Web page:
• Normal development process for scientific software:
    • Screw around at the interpreter prompt for a while
    • Get something that you like
    • Get tired of typing those commands over and over
    • Encapsulate that set of commands in a function
    • Back to messing around at the interpreter prompt, but with your new function
    • Get something you like
    • Get tired of typing thhose commands over and over...
    • ...

OMG some actual science!

  • Okay, maybe not. But we’re taking a step in that direction.


Find the solution to the equation:

  • _images/cosx.png
  • Okay, that’s a tough one, so you get some help. How do we go about it?

  • Let’s use something called Newton’s Method .

  • Since I promised this is a no-prerequisite course, I’ll restrain myself from telling you the explanation of how the method works. I really want to, though. You only need first year calculus...

  • Here’s what you do:
    • Pick a value x between 0 and 1. Any will do. Seriously.

    • Compute:
      • _images/xminuscosxminusxqueu.png
    • The answer to that equation is an approximation of the solution

    • It’s not a very good approximation yet. What to do?

    • Set x equal to the new approximation and plug in to the formula again.

    • Presto! New approximation.

    • Still not good enough? Guess what?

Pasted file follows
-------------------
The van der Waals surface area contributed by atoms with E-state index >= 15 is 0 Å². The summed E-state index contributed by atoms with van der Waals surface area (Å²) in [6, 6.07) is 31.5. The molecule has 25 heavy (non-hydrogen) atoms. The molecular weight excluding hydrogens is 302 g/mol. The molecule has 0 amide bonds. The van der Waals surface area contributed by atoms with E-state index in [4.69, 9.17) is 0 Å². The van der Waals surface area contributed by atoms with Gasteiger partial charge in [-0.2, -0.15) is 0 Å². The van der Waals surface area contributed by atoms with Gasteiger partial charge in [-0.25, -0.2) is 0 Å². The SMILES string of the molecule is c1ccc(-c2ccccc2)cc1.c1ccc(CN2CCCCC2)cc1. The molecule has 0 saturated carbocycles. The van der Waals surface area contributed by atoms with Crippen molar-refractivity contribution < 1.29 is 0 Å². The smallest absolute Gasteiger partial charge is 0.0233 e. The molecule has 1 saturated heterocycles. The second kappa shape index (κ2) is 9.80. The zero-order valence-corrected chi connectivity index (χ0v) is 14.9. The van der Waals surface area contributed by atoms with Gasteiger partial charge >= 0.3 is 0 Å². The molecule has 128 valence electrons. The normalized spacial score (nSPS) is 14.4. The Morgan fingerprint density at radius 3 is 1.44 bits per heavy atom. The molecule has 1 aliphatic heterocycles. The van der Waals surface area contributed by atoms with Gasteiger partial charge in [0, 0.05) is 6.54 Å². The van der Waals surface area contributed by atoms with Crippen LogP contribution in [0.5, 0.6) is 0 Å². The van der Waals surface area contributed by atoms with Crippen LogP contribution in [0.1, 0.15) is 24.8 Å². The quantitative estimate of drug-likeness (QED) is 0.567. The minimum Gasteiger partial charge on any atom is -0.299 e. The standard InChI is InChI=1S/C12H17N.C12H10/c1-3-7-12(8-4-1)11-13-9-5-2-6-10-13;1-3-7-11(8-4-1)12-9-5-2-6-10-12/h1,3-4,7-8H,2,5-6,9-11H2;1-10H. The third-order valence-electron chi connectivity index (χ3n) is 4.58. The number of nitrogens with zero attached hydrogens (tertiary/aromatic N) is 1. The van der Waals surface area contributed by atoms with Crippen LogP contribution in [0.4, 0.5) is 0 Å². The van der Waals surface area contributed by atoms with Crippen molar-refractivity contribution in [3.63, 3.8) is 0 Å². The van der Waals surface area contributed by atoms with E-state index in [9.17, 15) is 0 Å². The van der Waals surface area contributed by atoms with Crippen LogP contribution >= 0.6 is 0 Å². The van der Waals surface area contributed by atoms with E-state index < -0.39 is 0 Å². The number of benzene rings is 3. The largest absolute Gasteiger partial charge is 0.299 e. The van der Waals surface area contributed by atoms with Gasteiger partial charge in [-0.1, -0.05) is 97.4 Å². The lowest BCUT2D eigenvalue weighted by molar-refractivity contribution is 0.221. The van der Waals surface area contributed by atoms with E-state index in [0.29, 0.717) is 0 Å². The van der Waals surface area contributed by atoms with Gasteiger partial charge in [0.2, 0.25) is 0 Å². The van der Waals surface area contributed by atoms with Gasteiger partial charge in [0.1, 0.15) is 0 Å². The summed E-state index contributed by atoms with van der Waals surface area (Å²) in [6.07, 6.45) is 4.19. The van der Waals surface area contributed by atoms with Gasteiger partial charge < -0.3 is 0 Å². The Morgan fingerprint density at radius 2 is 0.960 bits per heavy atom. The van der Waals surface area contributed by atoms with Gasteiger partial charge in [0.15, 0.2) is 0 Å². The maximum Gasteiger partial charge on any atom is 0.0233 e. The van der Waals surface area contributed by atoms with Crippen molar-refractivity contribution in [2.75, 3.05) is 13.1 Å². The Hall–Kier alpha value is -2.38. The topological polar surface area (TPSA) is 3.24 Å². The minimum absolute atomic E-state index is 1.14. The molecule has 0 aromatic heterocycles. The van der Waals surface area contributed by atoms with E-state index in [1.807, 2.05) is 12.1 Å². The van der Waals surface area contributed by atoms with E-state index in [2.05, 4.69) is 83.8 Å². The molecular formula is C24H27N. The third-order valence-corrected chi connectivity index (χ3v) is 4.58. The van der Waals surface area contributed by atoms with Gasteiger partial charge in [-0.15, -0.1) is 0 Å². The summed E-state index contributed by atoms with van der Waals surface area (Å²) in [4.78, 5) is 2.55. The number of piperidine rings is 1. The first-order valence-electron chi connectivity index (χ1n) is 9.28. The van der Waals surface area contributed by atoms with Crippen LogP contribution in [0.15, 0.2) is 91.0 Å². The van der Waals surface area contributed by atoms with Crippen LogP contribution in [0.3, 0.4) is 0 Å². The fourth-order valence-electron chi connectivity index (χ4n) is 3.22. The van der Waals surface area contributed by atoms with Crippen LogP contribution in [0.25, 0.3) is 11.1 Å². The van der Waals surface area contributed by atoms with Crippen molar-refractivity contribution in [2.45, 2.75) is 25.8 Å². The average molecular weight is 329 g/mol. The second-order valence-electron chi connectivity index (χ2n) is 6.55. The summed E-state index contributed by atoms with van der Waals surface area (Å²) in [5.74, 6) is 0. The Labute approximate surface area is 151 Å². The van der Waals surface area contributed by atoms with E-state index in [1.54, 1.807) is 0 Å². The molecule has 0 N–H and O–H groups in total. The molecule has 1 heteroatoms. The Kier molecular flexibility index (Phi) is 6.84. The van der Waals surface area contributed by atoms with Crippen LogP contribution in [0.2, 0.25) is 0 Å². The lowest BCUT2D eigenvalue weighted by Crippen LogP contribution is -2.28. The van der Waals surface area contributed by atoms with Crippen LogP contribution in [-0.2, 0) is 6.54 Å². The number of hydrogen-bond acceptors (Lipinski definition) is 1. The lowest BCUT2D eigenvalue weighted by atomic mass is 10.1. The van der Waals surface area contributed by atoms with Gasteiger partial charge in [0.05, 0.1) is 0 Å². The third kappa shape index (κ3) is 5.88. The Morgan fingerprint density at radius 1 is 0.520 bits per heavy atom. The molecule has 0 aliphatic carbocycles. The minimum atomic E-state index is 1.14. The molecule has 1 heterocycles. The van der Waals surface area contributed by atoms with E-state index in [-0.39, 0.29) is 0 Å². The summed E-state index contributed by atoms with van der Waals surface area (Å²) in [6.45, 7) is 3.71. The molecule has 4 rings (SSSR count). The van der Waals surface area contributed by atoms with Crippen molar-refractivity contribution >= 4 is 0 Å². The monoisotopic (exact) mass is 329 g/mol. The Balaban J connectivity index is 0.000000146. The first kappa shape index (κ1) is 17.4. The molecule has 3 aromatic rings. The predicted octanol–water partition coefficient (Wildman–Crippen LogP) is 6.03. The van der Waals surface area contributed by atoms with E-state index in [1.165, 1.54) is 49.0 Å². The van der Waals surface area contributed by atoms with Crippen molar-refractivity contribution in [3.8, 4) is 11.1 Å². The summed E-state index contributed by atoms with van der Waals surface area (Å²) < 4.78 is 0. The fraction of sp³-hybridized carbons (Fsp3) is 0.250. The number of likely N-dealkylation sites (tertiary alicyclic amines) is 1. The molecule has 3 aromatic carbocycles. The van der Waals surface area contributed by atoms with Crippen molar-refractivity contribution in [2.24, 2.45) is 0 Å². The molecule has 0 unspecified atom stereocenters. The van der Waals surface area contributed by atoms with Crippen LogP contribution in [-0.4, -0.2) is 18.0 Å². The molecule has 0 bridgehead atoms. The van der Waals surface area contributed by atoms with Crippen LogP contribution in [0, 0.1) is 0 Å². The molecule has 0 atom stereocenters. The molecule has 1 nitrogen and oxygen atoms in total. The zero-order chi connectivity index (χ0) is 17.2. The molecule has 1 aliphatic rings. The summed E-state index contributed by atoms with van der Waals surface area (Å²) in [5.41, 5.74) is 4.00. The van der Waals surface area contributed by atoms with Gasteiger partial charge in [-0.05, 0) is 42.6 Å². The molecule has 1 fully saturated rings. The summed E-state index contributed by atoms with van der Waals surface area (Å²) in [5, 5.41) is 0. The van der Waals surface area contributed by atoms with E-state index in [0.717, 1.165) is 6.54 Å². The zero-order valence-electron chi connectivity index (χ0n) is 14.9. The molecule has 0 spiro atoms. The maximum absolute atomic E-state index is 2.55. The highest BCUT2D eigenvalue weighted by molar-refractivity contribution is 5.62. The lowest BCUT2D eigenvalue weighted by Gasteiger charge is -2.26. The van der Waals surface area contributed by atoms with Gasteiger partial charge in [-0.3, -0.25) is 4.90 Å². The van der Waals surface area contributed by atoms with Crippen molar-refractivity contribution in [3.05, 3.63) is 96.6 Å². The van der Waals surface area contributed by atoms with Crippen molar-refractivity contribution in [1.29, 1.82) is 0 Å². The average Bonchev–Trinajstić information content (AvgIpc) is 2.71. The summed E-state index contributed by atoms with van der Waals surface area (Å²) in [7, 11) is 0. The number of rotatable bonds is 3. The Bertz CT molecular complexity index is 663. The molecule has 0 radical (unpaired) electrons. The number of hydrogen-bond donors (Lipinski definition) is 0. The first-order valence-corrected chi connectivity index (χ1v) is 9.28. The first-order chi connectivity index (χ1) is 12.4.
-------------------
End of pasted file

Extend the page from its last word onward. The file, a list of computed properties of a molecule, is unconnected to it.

• Set x equal to the new approximation and plug in to the formula again.

  • Stopping myself from explaining the theory behind this is excruciating. Gotta focus.

  • What you want to do is:
    • write a function approx_x that, given an approximation for x, computes the formula I gave you
    • write another function, that calls this function while x != approx_x


  • What you just saw, Newton’s method, is an example of an algorithm.

  • An algorithm is a description of a series of steps to solve a problem.

  • Algorithms can be presented in natural language, but are easier to turn into a program when presented in a formal language.

  • Finding an algorithm to solve most problems is very hard. You can make a career, get tenure, make millions of dollars in patent licensing, etc., “just” by developing algorithms.

  • As scientific programmers, we will usually combine existing algorithms to do what we want. We won’t often be desigining our own from scratch.

  • The two most important concepts you will learn in this course (or really, what a computer scientist spends years learning) are:
  • So we’re half done! (Just kidding)


Write down (in English) an algorithm for printing out the sum of all the even numbers between 1 and n.

Now convert the algorithm into a Python function.

Test it.

Numerical Methods

  • Newton’s Method belongs to a special subclass of algorithms called Numerical Methods .
  • As a scientist, you’ll come up against numerical methods a lot.
  • ... especially iterated methods. Newton’s algorithm works by successively approximating an answer. It never actually finds the “one true analytical answer”, it just gets you a close enough approximation.
  • That sounds messy... but the upside is that it works for problems that are completely unsolvable analytically.
  • The price to pay is... vigilance. We’ll dig into details later, but keep your eyes open.


How would your approx_x function differ if x had type numpy.float32 vs numpy.float64?

Guess first, then try it and see!

For next class